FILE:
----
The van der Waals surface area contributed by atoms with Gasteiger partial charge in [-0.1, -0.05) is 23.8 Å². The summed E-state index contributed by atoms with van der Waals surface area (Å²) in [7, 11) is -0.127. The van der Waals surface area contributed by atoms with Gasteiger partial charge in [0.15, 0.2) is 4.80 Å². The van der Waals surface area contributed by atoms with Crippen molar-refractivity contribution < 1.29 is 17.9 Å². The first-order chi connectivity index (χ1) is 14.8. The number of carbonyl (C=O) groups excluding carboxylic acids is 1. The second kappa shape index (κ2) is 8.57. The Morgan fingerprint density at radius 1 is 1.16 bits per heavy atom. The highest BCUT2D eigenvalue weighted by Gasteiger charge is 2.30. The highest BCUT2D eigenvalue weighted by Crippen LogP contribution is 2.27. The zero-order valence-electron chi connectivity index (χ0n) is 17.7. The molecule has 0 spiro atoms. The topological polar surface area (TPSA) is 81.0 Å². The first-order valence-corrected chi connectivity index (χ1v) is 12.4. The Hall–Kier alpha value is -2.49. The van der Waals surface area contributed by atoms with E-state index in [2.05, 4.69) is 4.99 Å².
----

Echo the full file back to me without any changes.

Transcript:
The van der Waals surface area contributed by atoms with Gasteiger partial charge in [-0.1, -0.05) is 23.8 Å². The summed E-state index contributed by atoms with van der Waals surface area (Å²) in [7, 11) is -0.127. The van der Waals surface area contributed by atoms with Gasteiger partial charge in [0.15, 0.2) is 4.80 Å². The van der Waals surface area contributed by atoms with Crippen molar-refractivity contribution < 1.29 is 17.9 Å². The first-order chi connectivity index (χ1) is 14.8. The number of carbonyl (C=O) groups excluding carboxylic acids is 1. The second kappa shape index (κ2) is 8.57. The Morgan fingerprint density at radius 1 is 1.16 bits per heavy atom. The highest BCUT2D eigenvalue weighted by Gasteiger charge is 2.30. The highest BCUT2D eigenvalue weighted by Crippen LogP contribution is 2.27. The zero-order valence-electron chi connectivity index (χ0n) is 17.7. The molecule has 0 spiro atoms. The topological polar surface area (TPSA) is 81.0 Å². The first-order valence-corrected chi connectivity index (χ1v) is 12.4. The Hall–Kier alpha value is -2.49. The van der Waals surface area contributed by atoms with E-state index in [2.05, 4.69) is 4.99 Å².